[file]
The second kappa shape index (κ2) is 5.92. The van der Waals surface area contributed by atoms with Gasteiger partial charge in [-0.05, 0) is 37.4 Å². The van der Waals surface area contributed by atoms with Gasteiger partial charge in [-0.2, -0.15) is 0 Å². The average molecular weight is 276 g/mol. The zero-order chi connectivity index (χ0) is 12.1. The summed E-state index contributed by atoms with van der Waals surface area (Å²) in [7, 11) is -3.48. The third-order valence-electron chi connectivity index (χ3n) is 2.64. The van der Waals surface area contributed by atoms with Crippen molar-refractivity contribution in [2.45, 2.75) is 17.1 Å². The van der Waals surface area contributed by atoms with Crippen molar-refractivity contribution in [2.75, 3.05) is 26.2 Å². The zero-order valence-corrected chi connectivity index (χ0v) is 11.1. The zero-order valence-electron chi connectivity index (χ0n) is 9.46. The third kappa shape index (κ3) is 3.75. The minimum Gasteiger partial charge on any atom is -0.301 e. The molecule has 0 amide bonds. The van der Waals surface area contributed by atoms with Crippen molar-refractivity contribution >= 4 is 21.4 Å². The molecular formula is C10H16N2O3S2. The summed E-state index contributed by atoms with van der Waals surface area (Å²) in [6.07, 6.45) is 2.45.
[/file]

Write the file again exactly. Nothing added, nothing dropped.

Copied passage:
The second kappa shape index (κ2) is 5.92. The van der Waals surface area contributed by atoms with Gasteiger partial charge in [-0.05, 0) is 37.4 Å². The van der Waals surface area contributed by atoms with Gasteiger partial charge in [-0.2, -0.15) is 0 Å². The average molecular weight is 276 g/mol. The zero-order chi connectivity index (χ0) is 12.1. The summed E-state index contributed by atoms with van der Waals surface area (Å²) in [7, 11) is -3.48. The third-order valence-electron chi connectivity index (χ3n) is 2.64. The van der Waals surface area contributed by atoms with Crippen molar-refractivity contribution in [2.45, 2.75) is 17.1 Å². The van der Waals surface area contributed by atoms with Crippen molar-refractivity contribution in [2.75, 3.05) is 26.2 Å². The zero-order valence-corrected chi connectivity index (χ0v) is 11.1. The zero-order valence-electron chi connectivity index (χ0n) is 9.46. The third kappa shape index (κ3) is 3.75. The minimum Gasteiger partial charge on any atom is -0.301 e. The molecule has 0 amide bonds. The van der Waals surface area contributed by atoms with Crippen molar-refractivity contribution >= 4 is 21.4 Å². The molecular formula is C10H16N2O3S2. The summed E-state index contributed by atoms with van der Waals surface area (Å²) in [6.07, 6.45) is 2.45.